Hong Kong is a global financial capital, a dynamic, modern city with a high standard of living. Cantonese is the main language but English is also an official language, and widely spoken.
Though part of China, Hong Kong is designated as a Special Administrative Region with its own laws, political system and currency. It was a British territory until 1997, when the handover occurred, which placed Hong Kong back under Chinese control.
Most visitors, including Americans, do not need a visa to enter Hong Kong, but travelers from some countries do. Check the requirements before your trip. Note that entry to mainland China is governed by different rules.
Tipping etiquette in Hong Kong
At restaurants, a 10 percent service charge is almost always added to the total, and there’s no obligation to leave more (though word is that this money doesn’t always make it to the server’s pocket). Some newer restaurants, especially Western places, are forgoing the automatic charge, leaving it to the diner’s discretion. Be sure to check your bill.
Tipping a taxi driver is neither obligatory nor expected, beyond perhaps leaving behind the 50 cents you may be owed in change. If the fare is a whole number, don’t feel bad not tipping, unless the driver has really gone above and beyond the call of duty.
At hotels, a little something (HK$10-20) for the bellhop, valet or room service staff is typical and appreciated. Be sure to have some small bills for this purpose.
For beauty and spa treatments, tips are generally expected. An extra HK$20-50 should do, depending on the complexity, quality and cost of the service.
What to pack for a trip to Hong Kong
The most important thing to bring on any trip to Hong Kong is an umbrella. Rain is unpredictable, unseasonal and sudden.
Beyond that, Hong Kong is a pretty easy place to pack for. During the day, dress is casual, and most restaurants will take patrons in flip-flops and the like. But if you’re here for business, keep it formal.
At night, things get a bit more buttoned up, and men should be sure to wear long pants and closed shoes for nights out. Women get off a bit easier at the door, but Hong Kong’s ladies take fashion pretty seriously regardless, and you’ll probably want at least one sleek outfit. High heels are standard, but precarious — it’s nearly impossible to walk in heels on some of Hong Kong’s cobbled hillside streets.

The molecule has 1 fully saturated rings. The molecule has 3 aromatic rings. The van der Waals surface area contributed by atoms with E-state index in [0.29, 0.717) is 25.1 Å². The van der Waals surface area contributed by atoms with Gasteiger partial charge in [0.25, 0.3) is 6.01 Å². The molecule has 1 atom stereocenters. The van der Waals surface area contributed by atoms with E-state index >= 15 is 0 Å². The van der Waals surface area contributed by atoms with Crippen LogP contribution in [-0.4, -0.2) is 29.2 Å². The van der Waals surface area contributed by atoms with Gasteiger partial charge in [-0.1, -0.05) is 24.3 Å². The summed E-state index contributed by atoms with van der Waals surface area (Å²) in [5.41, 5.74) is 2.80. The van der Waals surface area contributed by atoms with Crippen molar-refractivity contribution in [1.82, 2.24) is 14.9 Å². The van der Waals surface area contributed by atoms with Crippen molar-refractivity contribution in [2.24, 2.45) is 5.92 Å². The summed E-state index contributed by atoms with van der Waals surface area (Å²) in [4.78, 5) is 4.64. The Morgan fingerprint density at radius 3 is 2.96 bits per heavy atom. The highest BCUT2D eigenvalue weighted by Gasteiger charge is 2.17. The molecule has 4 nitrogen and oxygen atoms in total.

In late October or early November, the temperature drops and can get surprisingly low. The prevalent damp gets in your bones and makes it feel even colder, so bring a cozy jacket and sweaters.
In the summer, shorts and tees are standard, and bring a bathing suit. But don’t forget a scarf or sweater — the air-conditioned restaurants, malls, buses, metros, taxis and bars are frigid.
Finally, leave some extra space in your suitcase. Hong Kong is a shopper’s paradise, and there are souvenirs to be had.
The best time to visit Hong Kong
Hong Kong is a tropical climate, so the weather doesn’t have a vast range of temperatures, but even so, there are distinct seasons.
Winter, from December to March, is chilly but not cold. Temperatures rarely drop below 50 degrees Fahrenheit, so a light jacket and scarf should do it. It’s a pleasant time to sightsee, but Hong Kong doesn’t have the vibrant energy of sunnier months.
In April and May, temperatures rise, albeit at relatively unpredictable rates. The typhoon season begins, and technically lasts until November. By early May, the ocean is usually warm enough to swim in.
In summer, many people complain about the merciless heat and humidity, which can indeed be incapacitating. If you don’t do well in wet heat, don’t visit Hong Kong from June to August. However, Hong Kongers try to make the best of the situation, and the city does blossom with late nights, outdoor parties, boat trips and beach days. It can be a fun time to visit.
In September, the humidity has burnt off a bit, and temperatures begin to cool. Fall is generally agreed upon as the best time to visit. The weather is pleasant, and it’s still swimming weather.
Public transportation in Hong Kong
From the moment you leave the terminal at Hong Kong International, public transportation is easy. The airport express costs about HK$100, takes 20 minutes to the center to the city, and leaves from right within the arrival terminal. You don’t even have to take an escalator.
The same goes for inner-city transportation. The MTR (short for Mass Transit Railway) is clean, comprehensive, accessible and efficient. Taxis are omnipresent and affordable (though not all drivers speak English). Buses go everywhere, as do their ragtag counterpart, the minibus. And though its reach is limited, the tram is a charming and cheap way to explore downtown.
Servicing the outlying islands is a network of ferries, which run from the Central Piers. Kowloon is easily reachable by MTR, but the famous Star Ferry is an attraction in itself, and an especially scenic way to cross Victoria Harbour, especially at dusk, or when paired with the Hong Kong light show.
The easiest way to get around is with an Octopus card, which is like New York’s MetroCard or London’s Oyster. Octopus cards can be used on virtually every form of transportation, but they can also be used at many shops, including any 7-Eleven or Starbucks.